Of the 160 odd co-work spaces in India the investments received in this segment are predicted to be $400 million by 2018
Along the busy Silk Board road stands Vinir Tower. At first sight, the building does not appear any different from the many around, but step in and the energy is palpable.
The building is home to co-working space Starttopia, and besides offering startups the space to work along with infrastructural support like internet, meeting and board rooms and cafeteria, also creates an environment for networking.
Forty-year old professor-turned-entrepreneur Tina Gupta often walks along the corridors across the three floors, sharing a word with the 29 startups that work out of the 20,000 square feet building.
Having spent 15 years teaching entrepreneurship in seven colleges across Bengaluru, Tina realised she was missing something. “I wondered why I was not doing the real thing. I also realised in my many years of teaching that startups have no way to network and discuss their problems,” says Tina, the co-founder of Starttopia.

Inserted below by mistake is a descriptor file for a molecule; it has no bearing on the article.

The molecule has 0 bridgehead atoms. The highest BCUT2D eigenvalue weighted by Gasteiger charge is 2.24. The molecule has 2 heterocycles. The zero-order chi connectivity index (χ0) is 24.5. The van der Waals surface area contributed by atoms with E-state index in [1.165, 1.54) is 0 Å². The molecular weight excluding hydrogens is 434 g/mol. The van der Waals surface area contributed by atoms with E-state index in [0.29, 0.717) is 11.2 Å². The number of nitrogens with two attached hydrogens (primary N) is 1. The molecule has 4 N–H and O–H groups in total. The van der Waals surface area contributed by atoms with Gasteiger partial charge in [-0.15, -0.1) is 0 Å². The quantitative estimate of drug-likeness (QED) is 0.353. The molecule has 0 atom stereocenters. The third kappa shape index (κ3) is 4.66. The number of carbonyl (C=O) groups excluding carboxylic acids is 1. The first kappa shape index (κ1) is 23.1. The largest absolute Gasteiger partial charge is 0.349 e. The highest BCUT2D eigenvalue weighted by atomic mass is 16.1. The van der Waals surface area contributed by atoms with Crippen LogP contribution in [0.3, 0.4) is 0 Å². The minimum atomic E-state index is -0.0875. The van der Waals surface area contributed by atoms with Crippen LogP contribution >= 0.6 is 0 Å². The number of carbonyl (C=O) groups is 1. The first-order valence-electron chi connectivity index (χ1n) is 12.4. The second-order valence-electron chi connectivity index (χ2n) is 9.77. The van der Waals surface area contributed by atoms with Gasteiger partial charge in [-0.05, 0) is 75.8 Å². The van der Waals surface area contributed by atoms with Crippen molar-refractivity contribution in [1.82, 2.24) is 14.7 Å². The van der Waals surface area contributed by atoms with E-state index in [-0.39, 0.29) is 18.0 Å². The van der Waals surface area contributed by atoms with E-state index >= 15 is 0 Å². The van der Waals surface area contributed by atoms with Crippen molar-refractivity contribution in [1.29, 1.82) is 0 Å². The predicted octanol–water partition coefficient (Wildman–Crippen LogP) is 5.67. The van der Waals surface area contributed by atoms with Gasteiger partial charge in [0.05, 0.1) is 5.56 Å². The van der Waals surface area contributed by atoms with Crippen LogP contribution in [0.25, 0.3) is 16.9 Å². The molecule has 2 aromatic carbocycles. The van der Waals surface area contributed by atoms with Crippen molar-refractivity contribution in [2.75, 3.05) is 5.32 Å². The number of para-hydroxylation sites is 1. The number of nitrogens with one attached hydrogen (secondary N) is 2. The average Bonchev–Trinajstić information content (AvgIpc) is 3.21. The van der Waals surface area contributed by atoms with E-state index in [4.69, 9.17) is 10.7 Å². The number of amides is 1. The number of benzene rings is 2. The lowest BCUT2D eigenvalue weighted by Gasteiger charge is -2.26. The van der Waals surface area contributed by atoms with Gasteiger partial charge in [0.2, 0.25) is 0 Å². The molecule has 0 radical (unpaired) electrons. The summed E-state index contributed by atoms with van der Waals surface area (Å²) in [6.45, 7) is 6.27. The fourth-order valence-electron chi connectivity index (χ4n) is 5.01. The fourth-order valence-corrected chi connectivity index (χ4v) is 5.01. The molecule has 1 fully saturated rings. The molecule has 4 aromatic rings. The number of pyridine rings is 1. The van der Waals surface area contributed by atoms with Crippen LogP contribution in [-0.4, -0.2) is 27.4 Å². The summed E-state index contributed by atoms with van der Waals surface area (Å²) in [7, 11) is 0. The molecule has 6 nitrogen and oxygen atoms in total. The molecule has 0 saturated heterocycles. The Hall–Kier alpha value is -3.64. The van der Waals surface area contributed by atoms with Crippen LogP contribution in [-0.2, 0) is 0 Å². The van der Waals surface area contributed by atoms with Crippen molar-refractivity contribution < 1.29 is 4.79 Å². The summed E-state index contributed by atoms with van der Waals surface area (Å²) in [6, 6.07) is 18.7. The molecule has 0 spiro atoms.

In 2013, Tina spoke to her husband Nitesh Gupta, a second generation businessman who runs the Rs 150 crore Vinir Engineering, about setting up networking space for startups.
Nitesh, an entrepreneur himself, saw that connecting with the right investor, partners and bankers was the biggest challenge for young companies and along with Tina sought to create a space to answer these questions. The couple already owned the real estate and began with plans for Starttopia, a networking space, which, by the beginning of 2015, morphed to a co-working space.
“We realised that co-working was a business model to go after and networking was the direct result of different companies working together,” says Tina.
In 2015 and 2016, the business grew without any marketing. Tina and Nitesh initially managed to fill up only 50 percent of the 500 seats in the building. A young logistics company was the first to take up space in Starttopia, and went on to raise Series-A round.